Stormont Crisis – Sinn Fein, Robinson Clash


By John Coulter, Irish Political Journalist

ANOTHER Stormont crisis looms in the North, but is this latest ‘storm’ merely clever sabre rattling or the warning bells for meltdown?

Newly installed Democratic Unionist Party chief Peter Robinson could lose up to 15 Assembly seats if Sinn Fein’s bluff is called and Northern voters face a July poll, a key Unionist strategist said last night.

What should have been a mere formality at Stormont on Thursday has now become a ‘right to the wire’ crisis threatening to destabilise the entire Irish peace process.

Under Assembly rules, Robinson – who succeeded Ian Paisley senior as DUP boss at the weekend – and Sinn Fein’s Martin McGuinness should be nominated jointly for the posts of First and deputy First Ministers in the power-sharing Executive.

However, Sinn Fein has hinted it will not nominate McGuinness because of DUP foot dragging over policing and justice, an Irish Language Act and the Maze Stadium.

Sinn Fein wants policing powers restored to Stormont and the introduction of an Irish Language Act as soon as possible.

Republicans also want the Robinson camp to commit to a massive sports stadium at the former Maze prison, which would also include a museum to inmates – including the 10 Republicans who died in the 1981 hunger strike.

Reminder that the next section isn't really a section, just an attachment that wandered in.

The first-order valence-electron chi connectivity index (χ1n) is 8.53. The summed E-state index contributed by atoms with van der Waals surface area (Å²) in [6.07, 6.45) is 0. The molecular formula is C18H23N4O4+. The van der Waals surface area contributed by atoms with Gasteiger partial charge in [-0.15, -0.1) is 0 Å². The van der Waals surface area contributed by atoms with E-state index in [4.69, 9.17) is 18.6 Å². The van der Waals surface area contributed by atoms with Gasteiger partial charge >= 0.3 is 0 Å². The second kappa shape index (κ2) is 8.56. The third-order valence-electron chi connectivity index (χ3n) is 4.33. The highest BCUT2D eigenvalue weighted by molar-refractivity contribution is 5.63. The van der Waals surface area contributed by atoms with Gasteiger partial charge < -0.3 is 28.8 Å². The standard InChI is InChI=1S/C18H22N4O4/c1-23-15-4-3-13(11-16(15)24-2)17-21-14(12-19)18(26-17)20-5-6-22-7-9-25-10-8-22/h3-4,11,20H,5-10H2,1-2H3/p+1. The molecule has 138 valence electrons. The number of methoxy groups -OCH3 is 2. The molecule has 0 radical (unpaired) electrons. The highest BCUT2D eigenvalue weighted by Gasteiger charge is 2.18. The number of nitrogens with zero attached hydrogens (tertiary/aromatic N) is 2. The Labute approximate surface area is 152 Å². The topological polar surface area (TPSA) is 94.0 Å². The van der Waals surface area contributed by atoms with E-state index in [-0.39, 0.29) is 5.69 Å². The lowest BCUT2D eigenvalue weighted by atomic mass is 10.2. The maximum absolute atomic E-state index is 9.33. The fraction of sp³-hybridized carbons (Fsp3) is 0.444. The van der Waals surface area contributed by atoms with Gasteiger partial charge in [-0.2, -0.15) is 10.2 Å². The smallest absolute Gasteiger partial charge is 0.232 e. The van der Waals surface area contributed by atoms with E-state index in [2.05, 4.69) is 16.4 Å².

If Robinson and McGuinness are not nominated, the Assembly will have about a week to formally sort out the crisis before Northern Secretary Shaun Woodward would step in, suspend the Assembly, and call a fresh Stormont poll.

This could fall right in the teeth of the traditional loyalist and Orange marching season when sectarian tensions are normally at a peak. An election could push those tensions to boiling point.

The Unionist strategist said: ‘There are two key factors in play now. Sinn Fein knows the DUP wants an election like a hole in the head.

‘Given the impact of what happened in the Dromore by-election in a safe DUP constituency, if that was repeated across Northern Ireland, the Robinson camp could lose up to 15 seats, either back to the UUP, or to nationalists on a split Unionist vote.

‘The hard reality is, the DUP still is unsure how to deal with MEP Jim Allister’s Traditional Unionist Voice.

‘The other factor is that Sinn Fein views the DUP as getting too big for its boots, and an election would bring the new Robinson leadership down a peg or two.

‘Sinn Fein has wanted action on policing, the Irish language and the Maze but the DUP, to them, doesn’t seem to want to budge.’